Use this URL to cite or link to this record in EThOS: http://ethos.bl.uk/OrderDetails.do?uin=uk.bl.ethos.599977
Title: Narrating the urban in contemporary Budapest
Author: Szanto, Attila
Awarding Body: London School of Economics and Political Science
Current Institution: London School of Economics and Political Science (University of London)
Date of Award: 2010
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Abstract:
This explorative study seeks to contribute to an empirically grounded understanding of urban narratives in contemporary Budapest. It argues in favour of the narrative quality of the urban experience and then reconstructs core aspects that affect it: identification with social collectivities, personal memories, the design of the city, and individuals' sense of being at home in it. The thesis shows how these aspects intertwine and jointly shape urban narratives, and in doing so, it argues against the study of any of these aspects in isolation. The thesis draws on twenty in-depth interviews conducted in 2005 and 2006. Interviewees' narratives not only help identify the above mentioned aspects, but are also appreciated for providing insight into themes that govern their urban experiences in Budapest today. Since the late nineteenth century, Budapest has been subjected to six different economic and political regimes, two World Wars and the 1956 uprising. The city has changed again considerably since the end of state socialism in 1989. From a sociological point of view, these are particularly exciting times: urban changes are likely to challenge habitual ways of relating to the city, and individuals' efforts to re-define their narratives can be expected to reveal a great deal about otherwise less obviously manifest aspects that affect these. After introducing the methods of the empirical study and an overview of the history of Budapest, the thesis devotes one chapter to each of the four aspects mentioned above. First, it discusses narratives that contain obvious references to social collectivities, with an emphasis on status to which almost every other interviewee referred. Second, it explores how personal memories affect narratives of Budapest, and pays particular attention to the remembering and forgetting of socialism. Third, it addresses Budapest as a site of weak social control and the related level of individual freedom, and then looks at the interplay between urban form and the lived body. Finally, the thesis reveals the significance of individuals' sense of belonging to the city, and shows how it has been challenged by Budapest's recent changes.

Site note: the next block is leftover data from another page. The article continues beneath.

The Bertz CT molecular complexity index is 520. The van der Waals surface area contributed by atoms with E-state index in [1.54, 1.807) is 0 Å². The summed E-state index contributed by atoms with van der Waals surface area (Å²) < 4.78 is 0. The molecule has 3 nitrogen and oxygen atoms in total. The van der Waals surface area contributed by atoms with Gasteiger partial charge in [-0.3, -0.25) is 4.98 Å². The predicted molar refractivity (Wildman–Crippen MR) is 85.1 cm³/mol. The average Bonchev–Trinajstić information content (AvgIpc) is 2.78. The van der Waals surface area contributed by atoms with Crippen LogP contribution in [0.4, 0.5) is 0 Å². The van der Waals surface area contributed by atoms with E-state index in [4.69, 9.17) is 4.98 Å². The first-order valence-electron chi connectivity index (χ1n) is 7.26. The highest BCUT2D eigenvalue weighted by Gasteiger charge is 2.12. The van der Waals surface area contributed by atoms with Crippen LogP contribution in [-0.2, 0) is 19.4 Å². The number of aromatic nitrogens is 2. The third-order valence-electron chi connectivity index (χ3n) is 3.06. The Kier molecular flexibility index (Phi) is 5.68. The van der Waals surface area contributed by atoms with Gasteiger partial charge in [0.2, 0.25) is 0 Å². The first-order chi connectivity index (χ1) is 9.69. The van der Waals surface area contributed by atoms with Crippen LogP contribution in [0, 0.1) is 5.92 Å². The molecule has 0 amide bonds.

Supervisor: Not available Sponsor: Not available
Qualification Name: Thesis (Ph.D.) Qualification Level: Doctoral
EThOS ID: uk.bl.ethos.599977  DOI: Not available
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